E-Mail Newsletter – August 25, 2015

As part of Assembly Speaker Carl Heastie’s Upstate tour this summer, the Speaker joined both Assemblymember McDonald and I in a joint tour of the 108th and 109th districts last Thursday.

Starting out in the 108th at the Cohoes Falls before venturing into downtown Troy, we arrived in Albany for lunch at the Riverfront Bar and Grill at the Corning Preserve in Albany. Local officials, who included Albany County Executive Dan McCoy, Albany Mayor Kathy Sheehan, Common Council President Carolyn McLaughlin, Altamont Mayor James Gaughan, among others, were briefed on locally made products from nearby Nine Pin Cider Works and the Albany Distilling Company.

After lunch, we visited Indian Ladder Farms in Altamont, where the Speaker toured the farm and apple orchard (just ahead of harvest season). The tour concluded with visits to the University at Albany and Albany Medical Center’s Pediatric Wing.

Providing the Speaker and his staff the opportunity to tour our community gives him and his team more perspective about the issues and challenges facing our district.

Governor signs bill for craft spirits. Governor Cuomo signed a bill I sponsored along with Senator George Amedore that would allow for craft distillers to sell souvenir and gift items at their production facilities – a privilege given to other farm-based alcoholic producers. Over the past few years, farm-based alcoholic beverage producers have seen significant growth, especially in Albany and the greater Capital Region.

These producers not only promote the use of local grain, but are also destinations for tourism.

Assembly delegation sends letter to General Electric, urging to continue PCB cleanup of Hudson River. I joined 140 Assembly members in sending a letter to General Electric CEO Jeffrey Immelt to urge GE to continue their company’s toxic polychlorinated biphenyls (PCB) cleanup efforts in the Hudson River.

From the 1940s to the 1970s, GE had dumped millions of pounds of PCBs into the northern portions of the Hudson River, where GE had operated two factories. These PCBs have been associated with cancer, neurological and hormonal disorders, and cognitive disorders in children.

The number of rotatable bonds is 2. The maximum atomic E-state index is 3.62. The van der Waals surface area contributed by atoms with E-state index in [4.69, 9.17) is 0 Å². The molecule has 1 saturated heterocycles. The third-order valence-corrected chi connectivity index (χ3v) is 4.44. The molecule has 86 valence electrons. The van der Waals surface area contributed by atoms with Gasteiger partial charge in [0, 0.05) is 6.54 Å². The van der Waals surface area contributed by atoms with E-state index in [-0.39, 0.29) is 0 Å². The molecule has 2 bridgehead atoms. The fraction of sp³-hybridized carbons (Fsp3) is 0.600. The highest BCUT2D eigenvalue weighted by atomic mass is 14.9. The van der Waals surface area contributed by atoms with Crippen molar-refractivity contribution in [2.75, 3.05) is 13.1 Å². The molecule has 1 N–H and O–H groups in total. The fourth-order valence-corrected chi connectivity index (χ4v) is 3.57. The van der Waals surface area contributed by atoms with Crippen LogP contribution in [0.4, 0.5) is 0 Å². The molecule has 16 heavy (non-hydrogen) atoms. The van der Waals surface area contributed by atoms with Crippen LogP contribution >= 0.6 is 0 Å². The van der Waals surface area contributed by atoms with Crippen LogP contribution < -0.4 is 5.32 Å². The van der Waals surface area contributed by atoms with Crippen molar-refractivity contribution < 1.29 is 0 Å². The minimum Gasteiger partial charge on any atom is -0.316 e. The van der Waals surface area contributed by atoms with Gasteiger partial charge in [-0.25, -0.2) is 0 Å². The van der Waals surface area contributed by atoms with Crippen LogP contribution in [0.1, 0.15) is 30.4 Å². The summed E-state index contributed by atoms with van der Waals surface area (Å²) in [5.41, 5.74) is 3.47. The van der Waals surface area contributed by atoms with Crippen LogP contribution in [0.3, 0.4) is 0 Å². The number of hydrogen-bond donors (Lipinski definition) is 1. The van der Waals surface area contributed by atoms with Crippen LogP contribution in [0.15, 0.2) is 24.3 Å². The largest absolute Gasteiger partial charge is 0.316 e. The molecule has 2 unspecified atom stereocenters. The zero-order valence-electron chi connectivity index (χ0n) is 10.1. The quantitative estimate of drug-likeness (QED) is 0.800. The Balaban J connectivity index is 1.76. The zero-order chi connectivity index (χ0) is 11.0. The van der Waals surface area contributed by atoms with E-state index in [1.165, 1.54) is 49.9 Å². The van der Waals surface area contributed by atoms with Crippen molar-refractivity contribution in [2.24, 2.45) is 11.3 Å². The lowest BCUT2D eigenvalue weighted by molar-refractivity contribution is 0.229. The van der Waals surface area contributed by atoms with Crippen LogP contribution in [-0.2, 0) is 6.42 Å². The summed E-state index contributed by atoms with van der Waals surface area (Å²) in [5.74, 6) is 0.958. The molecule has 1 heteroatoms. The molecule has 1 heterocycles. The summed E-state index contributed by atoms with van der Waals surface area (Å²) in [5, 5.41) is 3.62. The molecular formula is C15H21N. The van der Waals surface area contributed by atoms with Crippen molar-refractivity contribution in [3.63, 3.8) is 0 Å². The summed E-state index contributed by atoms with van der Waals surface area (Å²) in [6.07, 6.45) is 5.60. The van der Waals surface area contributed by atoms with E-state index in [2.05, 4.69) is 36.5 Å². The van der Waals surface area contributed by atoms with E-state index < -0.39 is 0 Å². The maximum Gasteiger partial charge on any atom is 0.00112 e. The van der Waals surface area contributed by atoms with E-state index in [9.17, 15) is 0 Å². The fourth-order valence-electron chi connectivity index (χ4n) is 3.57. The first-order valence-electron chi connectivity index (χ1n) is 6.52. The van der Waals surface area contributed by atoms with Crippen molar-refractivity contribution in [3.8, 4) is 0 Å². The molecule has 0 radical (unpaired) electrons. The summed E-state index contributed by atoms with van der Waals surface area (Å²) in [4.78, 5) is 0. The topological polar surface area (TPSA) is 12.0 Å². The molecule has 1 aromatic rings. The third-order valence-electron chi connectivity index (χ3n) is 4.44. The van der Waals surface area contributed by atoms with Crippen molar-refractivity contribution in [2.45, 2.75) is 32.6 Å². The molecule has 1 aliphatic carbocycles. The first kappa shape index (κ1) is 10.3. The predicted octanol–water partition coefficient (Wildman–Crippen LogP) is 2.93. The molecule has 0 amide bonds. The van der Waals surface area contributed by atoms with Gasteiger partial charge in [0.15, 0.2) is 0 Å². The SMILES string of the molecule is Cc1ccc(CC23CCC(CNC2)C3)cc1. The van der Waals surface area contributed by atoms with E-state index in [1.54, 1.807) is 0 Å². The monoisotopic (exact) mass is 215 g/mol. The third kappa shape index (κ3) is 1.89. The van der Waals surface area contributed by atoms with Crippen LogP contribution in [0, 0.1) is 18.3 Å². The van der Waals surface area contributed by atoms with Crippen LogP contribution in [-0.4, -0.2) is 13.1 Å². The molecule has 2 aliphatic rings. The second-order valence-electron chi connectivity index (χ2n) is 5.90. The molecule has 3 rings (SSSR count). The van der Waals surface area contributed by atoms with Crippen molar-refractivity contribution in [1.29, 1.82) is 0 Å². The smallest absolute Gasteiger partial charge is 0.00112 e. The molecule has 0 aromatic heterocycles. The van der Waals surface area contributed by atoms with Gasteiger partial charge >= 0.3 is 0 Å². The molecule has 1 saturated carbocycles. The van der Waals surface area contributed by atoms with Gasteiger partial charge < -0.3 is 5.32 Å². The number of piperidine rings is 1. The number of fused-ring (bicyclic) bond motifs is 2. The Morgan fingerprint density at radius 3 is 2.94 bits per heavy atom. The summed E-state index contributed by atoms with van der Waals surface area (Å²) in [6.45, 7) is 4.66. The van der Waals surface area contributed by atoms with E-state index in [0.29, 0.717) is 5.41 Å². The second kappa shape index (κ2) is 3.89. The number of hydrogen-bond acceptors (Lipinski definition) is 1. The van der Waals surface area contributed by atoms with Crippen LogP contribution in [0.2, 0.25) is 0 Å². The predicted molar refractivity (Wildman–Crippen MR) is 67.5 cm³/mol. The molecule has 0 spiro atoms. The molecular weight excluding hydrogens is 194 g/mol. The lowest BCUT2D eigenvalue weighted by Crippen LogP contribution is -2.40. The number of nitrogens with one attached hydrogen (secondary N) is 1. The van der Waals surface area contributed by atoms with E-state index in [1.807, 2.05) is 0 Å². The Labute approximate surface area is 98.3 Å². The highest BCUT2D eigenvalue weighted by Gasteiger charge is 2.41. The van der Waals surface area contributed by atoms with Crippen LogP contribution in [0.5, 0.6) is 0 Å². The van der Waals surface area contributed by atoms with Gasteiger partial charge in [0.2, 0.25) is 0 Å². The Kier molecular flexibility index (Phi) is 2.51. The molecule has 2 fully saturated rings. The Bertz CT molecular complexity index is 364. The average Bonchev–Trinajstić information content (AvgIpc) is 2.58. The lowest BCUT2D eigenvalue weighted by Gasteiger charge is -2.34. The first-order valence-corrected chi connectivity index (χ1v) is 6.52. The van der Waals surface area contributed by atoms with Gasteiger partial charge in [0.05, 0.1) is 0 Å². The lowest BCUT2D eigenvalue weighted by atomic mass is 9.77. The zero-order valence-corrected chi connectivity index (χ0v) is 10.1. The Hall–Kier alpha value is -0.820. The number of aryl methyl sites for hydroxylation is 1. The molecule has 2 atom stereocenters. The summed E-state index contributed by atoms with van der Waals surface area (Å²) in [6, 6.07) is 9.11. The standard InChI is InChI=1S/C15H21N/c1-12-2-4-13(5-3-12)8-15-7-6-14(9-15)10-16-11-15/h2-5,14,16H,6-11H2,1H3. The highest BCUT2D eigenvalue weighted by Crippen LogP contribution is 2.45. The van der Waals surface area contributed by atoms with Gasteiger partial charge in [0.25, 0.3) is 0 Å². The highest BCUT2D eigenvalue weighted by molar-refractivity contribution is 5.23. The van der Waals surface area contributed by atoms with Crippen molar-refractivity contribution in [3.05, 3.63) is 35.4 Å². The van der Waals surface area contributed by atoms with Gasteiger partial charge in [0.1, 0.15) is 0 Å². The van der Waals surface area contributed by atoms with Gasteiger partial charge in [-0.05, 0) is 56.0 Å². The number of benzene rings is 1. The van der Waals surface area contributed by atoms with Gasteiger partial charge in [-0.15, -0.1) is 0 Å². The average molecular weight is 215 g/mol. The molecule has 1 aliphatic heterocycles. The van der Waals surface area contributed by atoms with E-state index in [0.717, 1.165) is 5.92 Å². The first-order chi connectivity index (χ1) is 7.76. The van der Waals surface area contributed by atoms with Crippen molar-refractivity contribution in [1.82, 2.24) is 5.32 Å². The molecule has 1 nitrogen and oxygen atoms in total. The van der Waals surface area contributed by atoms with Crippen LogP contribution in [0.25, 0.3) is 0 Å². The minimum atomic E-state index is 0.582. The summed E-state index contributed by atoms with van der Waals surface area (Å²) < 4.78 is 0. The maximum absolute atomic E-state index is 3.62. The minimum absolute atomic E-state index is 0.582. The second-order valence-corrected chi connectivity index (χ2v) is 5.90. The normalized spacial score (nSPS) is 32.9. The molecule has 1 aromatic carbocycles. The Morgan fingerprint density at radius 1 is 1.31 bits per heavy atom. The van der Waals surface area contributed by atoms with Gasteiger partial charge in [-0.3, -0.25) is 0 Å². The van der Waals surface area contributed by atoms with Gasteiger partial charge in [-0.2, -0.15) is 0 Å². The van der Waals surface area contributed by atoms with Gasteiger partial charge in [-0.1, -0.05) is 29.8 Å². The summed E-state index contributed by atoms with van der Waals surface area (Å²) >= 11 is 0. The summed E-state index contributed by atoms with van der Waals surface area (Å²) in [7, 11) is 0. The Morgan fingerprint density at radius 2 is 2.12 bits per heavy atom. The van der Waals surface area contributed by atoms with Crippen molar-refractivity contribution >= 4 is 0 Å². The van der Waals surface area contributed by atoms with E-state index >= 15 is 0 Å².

An EPA-mandated cleanup by GE began in 2009, but is scheduled to end later this year. Federal studies show that a large amount of sediment still remains, should GE stop its dredging efforts. It would be a terrific news if GE were to relocate its headquarters to New York State, and urge the company to do its part in restoring the Hudson.

Appointment to New York State Archives Partnership Trust Board. I am honored to note, earlier this month, the Speaker appointed me to succeed my Assembly predecessor Jack McEneny in serving on the board for the New York State Archives Partnership Trust. The Archives Partnership Trust, established in 1992, supports the mission of the New York State Archives through endowed funds and project support to increase access to our state's treasures and records.

The Archives remain the foremost way for our generation and past generations to tell the story of the Empire State to future New Yorkers. This is highlighted by an event I attended earlier this year where AT&T presented a $20,000 grant to further the work of the Archives.

As always, for the latest news or for upcoming events, please visit my office online, on Facebook, on Twitter, or my Times Union blog. If you would like to reach my office, please feel free to send us a note.

Sincerely ---